There’s nothing like a cheery holiday display to light up the winter darkness. But those electrical lights can become dangerous if they’re damaged or misused.
By following these simple safety tips, you can ensure that you and your family enjoy a safe and joyous holiday season.
1. Buy Only Decorations That Have Been Certified
Shop at trusted retailers, and only buy decorations that have one of these ESA-recognized certification markings. They should show on the package and on a sticker attached to the cord. You can learn more about certifications on the ESA site.
Where possible, choose LED lights for your displays. They use less power and produce less heat. They often have plastic bulbs, not glass, and are less likely to break.
2. Use Outdoor Lights Outdoors, Indoor Light Indoors
You can’t mix and match – lights are specifically rated for indoors or out. The package should clearly state the intended use for the lights.
3. Take Care When Connecting Outdoor Lights
Outdoor lights should be plugged into a GFCI (ground fault circuit interrupt) outlet. It will shut off the power if an unintended flow (like through water) is detected.
Ensure outlets and lights aren’t in a spot where they’re vulnerable to water or falling ice. Running lights across walkways or driveways is also a tripping hazard.
When you’re setting up your ladder to head up to the roof or into a tree, keep an eye out for nearby powerlines. They can turn your ladder into a shock hazard.
4. Choose the Right Tree
Natural trees can be a great choice, but only if they’re fresh and moist. Check for sap, and keep it well watered. Dispose of the tree when it stops using noticeable amounts of water and more needles fall.
Artificial trees cost less over time, and don’t turn into tinder.
5. Don’t Overload Outlets
Plugging too many lights into an outlet can draw too much power, causing the outlet to overheat and starting a fire. Check the package and know how much power your lights are using.
The same principle goes for “daisy-chaining” strings of lights, or connecting them end-to-end. The instructions for your lights will tell you how many are safe to plug together.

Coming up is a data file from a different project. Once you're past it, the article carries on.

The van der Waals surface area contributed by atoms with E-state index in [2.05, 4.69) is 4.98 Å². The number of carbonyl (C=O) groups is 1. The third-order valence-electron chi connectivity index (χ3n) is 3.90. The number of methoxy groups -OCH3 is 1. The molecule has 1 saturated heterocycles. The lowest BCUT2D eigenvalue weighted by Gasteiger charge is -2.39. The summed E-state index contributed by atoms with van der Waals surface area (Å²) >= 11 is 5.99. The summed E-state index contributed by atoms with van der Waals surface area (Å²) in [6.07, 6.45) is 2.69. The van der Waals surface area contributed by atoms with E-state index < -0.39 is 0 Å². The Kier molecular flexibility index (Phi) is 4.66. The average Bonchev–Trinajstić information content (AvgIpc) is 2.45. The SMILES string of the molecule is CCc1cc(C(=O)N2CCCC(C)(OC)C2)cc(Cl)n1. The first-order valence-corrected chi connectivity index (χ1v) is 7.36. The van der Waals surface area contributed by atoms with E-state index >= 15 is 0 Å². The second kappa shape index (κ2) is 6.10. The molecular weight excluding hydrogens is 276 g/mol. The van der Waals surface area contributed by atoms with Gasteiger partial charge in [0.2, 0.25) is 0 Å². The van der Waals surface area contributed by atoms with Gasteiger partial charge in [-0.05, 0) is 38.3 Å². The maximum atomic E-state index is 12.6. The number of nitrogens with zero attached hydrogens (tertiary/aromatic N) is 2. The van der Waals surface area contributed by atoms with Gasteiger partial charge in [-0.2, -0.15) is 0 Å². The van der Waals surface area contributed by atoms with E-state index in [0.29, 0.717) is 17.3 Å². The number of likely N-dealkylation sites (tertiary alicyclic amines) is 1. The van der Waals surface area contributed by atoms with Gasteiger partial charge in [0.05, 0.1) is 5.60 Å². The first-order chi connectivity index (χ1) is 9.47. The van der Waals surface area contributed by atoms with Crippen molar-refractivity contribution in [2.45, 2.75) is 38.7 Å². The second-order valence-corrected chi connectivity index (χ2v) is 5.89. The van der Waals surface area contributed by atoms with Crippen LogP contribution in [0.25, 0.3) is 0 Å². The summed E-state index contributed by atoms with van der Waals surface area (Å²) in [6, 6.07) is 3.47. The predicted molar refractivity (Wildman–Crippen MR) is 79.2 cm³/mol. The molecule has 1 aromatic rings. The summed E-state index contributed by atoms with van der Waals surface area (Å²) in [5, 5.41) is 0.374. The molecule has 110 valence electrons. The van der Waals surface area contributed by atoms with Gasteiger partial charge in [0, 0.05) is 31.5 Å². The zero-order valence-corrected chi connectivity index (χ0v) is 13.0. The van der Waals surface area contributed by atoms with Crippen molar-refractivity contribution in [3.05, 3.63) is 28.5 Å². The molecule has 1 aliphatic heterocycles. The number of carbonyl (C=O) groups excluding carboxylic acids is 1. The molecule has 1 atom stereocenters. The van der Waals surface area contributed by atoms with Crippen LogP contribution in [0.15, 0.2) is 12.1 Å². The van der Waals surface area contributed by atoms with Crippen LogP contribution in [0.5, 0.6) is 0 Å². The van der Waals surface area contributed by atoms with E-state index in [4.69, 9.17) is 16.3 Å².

If you’re using an extension cord, check this tip sheet to ensure you’re using it safely. Don’t run cords under carpets or furniture, and inspect them for damage.
6. Keep Children and Pets Away from Plugs and Cords
Explain to young children that the lights are for looking at, not playing with, and supervise toddlers who are too young to understand the dangers.
Pets, especially young ones, may be attracted to cords and may try to chew on them. Cats may try to climb displays, so if needed keep them out of rooms with extra cords unless you’re around.
7. Unplug Lights While Sleeping or When You Leave Your Home
Unplugging lights when you’re not around reduces the risk of fire damage.
Should an electrical fire develop, don’t throw water on it – water conducts electricity. Small fires are best dealt with by shutting off the circuit, smothering it, or with a specially rated fire extinguisher. Don’t take chances with your family’s safety, however – for serious fires evacuate your home and call 911.
8. Don’t Leave Outdoor Lights Up All Winter
Cold temperatures can cause cracking in electrical cord exteriors over time. This can lead to exposed wires and possible fires over time.
Pack up indoor and outdoor lights separately so that it’s easy to tell which is which next year.
Safety is the Best Gift You Can Give
When it comes to electricity, safety is the best policy. It only takes a few extra steps to help ensure that your holiday lighting brings nothing but good cheer to your holiday season.
Happy Holidays from everyone at the International Brotherhood of Electrical Workers Construction Council of Ontario and the Electrical Contractors Association of Ontario.